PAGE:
This Morning in Metals: U.S. Steel Sector’s Capacity Utilization Reaches 81.5%

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Pavel Ignatov/Adobe Stock

This morning in metals news, U.S. steel mills churned out steel at a capacity utilization rate of 81.5%, the E.U. officially blocked the proposed joint venture of the European operations of Tata Steel and Thyssenkrupp, and the Aluminum Association is looking for a new CEO.

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Capacity Rate Hits 81.5% Through June 1

The U.S. steel sector reached a capacity utilization rate of 81.5% for the year through June 8, the American Iron and Steel Institute (AISI) reported.

Adjusted year-to-date production for that period reached 43.1 million net tons, up 6.0% from the 40.7 million net tons during the same period last year (the capacity utilization rate for that period was 76.7%).

E.U. Blocks Tata, Thyssenkrupp JV

Signs were pointing in a negative direction last month for the fate of the proposed joint venture of Tata Steel and Thyssenkrupp’s European operations.

The E.U.’s competition regulators made it official this week, rejecting the proposed JV.

“Steel is a crucial input for many things we use in our everyday life, such as canned food and cars,” Commissioner Margrethe Vestager said in a release. “Millions of people in Europe work in these sectors and companies depend on competitive steel prices to sell on a global level. Without remedies addressing our serious competition concerns, the merger between Tata Steel and ThyssenKrupp would have resulted in higher prices. So we prohibited the merger to avoid serious harm to European industrial customers and consumers.”

Competition regulators were concerned the merger would raise prices and result in fewer choices for steel consumers in the market, arguing the firms did not make enough concessions to assuage those concerns.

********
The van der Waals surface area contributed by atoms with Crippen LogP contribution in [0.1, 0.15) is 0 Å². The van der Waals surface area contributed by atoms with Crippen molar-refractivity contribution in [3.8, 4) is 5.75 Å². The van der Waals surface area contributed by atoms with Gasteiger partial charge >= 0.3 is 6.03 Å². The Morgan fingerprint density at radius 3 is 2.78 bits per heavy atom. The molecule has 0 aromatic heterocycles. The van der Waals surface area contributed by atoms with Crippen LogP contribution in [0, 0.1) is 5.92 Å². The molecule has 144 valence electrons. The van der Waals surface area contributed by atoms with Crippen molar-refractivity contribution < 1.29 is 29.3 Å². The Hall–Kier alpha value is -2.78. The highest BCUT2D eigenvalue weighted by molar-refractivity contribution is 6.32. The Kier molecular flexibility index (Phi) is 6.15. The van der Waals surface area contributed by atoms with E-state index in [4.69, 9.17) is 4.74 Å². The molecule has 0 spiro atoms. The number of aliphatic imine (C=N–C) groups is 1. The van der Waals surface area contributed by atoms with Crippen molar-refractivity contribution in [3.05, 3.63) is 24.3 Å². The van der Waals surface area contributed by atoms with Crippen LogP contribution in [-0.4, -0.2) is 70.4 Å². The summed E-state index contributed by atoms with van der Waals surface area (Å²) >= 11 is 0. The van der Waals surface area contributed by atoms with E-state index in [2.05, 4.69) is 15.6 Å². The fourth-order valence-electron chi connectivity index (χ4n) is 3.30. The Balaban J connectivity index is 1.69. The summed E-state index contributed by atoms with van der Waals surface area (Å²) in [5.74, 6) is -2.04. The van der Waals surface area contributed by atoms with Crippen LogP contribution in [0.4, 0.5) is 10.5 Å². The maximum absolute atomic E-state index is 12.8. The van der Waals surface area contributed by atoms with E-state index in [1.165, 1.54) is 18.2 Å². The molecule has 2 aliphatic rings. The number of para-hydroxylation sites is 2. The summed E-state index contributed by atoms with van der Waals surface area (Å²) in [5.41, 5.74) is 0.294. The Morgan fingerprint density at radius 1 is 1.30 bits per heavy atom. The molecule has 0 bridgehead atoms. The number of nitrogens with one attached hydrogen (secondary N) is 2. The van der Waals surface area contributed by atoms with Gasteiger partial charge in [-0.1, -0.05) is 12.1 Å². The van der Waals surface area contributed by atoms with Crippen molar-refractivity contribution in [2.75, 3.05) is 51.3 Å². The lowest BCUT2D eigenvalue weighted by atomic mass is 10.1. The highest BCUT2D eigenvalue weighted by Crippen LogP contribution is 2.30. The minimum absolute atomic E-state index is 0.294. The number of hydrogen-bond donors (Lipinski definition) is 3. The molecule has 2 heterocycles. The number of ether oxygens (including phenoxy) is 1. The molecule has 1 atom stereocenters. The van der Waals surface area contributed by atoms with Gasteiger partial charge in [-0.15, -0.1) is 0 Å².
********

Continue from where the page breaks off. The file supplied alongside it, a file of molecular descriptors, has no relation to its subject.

The proposed JV would have yielded the second-largest steelmaking entity in Europe, behind only ArcelorMittal.

Aluminum Association CEO Resigns

The Aluminum Association announced the resignation of President and CEO Heidi Brock, who is leaving the industry group to become president and CEO of the American Forest & Paper Association.

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Brock led the Aluminum Association for eight years.

“I am grateful for the outstanding engagement and support I have received from the leadership, members and staff of the Aluminum Association for the past eight years,” Brock said in a release. “Working together, we have contributed to the growth of the U.S. aluminum industry and strengthened the communities in which it operates. It has been a privilege to serve in this role, and I will miss working closely with the exceptional team at the Aluminum Association and the wonderful representatives of our member companies. Given their talent, commitment, and strong industry story, I have every confidence in the Association’s continued success.”

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